Hunting When You Have Young Kids at Home

October 13, 2021 By: Torin Miller

There are two things I take more seriously than deer hunting: my marriage and being a father. Well three – my job (my boss reads this!). Fortunately, working for an organization dedicated to the future of wild deer, wildlife habitat and hunting aligns perfectly with my passion, so it doesn’t feel like a job and it blends right into my deer hunting craziness. 

With respect to the other two, my wife and I have been together for a long time, so she learned very early on (even if she didn’t understand why) that I’m incredibly passionate and dedicated to hunting white-tailed deer. The other – being a father – is something that I’m still getting used to. Our son, Theo, will be turning two in early October, and we’re expecting a baby girl later that month (good timing, I know). While becoming a father has been the biggest gift in my life, I’m still a serious deer hunter, and finding the sweet-spot between the two has certainly been interesting. Hopefully, Theo and our daughter will be tagging along with me in the deer stand, but we’re still years away from that. He already loves “big bucks!”, and I’m hopeful she’ll share our passion for nature and the outdoors. 

In the meantime, I’m still trying to find the perfect balance, and maybe always will be, but I have found some ways to be all-in as a husband and father, while also maximizing my time in the woods. For those parents out there who have been at this longer than I, this may be stuff you’ve already found out. For newer parents like me, hopefully my experiences will give you a new perspective on pursuing and excelling at the things you’re most serious about.  Here’s what I’ve learned.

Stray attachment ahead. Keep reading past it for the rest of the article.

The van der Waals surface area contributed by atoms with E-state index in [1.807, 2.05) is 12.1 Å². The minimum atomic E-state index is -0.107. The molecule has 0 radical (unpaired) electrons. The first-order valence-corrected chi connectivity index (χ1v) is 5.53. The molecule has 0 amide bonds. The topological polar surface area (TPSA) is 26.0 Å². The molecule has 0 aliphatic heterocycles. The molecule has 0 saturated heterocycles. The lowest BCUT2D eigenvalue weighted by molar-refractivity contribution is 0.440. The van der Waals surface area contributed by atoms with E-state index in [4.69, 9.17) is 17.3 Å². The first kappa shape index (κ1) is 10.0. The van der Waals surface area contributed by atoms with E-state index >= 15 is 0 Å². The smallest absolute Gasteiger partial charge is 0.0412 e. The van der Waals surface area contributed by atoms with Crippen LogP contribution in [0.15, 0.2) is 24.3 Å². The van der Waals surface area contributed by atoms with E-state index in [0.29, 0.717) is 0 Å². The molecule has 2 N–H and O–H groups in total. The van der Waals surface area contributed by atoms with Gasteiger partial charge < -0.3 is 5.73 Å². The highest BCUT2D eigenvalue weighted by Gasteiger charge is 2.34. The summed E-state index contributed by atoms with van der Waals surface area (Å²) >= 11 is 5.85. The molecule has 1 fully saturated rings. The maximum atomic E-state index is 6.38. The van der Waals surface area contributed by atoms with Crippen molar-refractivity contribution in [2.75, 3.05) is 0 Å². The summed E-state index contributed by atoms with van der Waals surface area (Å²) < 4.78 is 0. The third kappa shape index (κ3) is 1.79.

You’ve heard it before: communication is key. That couldn’t be more true in this case, and it’s really a good rule of thumb for marriage and parenting, generally. In terms of escaping to the woods for a day or even a few hours, I’ve found that it’s incredibly important to be upfront with expectations – and I think my wife would say the same . Before fall seasons even begin, we discuss season dates and my plans for the fall. For instance, if I’m planning any overnights or extended hunts, we get those on the calendar pronto. The same goes for family obligations – I want to know when and what those are so I make sure to plan around them. 

As we get into hunting seasons, I’ve found it’s even more important to communicate frequently. At the beginning of each week, I’ll tell my wife that I’d like to hunt a couple mornings and/or evenings, and that X or Y days fit the best with my schedule and offer good hunting conditions. She then let’s me know which day(s) would be best for her. This ensures that I’m not running out the door and leaving her home with the kiddos without prior notice (also ensuring that I come home to a happy wife). This also helps her plan out her time with our son (and future daughter) while I’m away. She can plan a play-date with friends or visit grandparents if she thinks she’ll want some additional help.

Part of the communication plan also includes making sure that I let my wife know where I’m going, how long I’ll be there and when I expect to be back. Now, more than ever, returning hope safely is my top priority on every hunt. I do a lot of my hunting on big tracks of public land with very limited cell coverage. After our son was born, I felt really anxious being in a tree without any way to check-in on things at home. I ended up purchasing a satellite communication device, and it’s made it much easier for both me and my wife when I’m in the woods. Knowing everything is good at home has helped me to fully enjoy my time away, and it’s comforting for her to be able to check on my wellbeing and also know she can reach me should something at home need my immediate attention.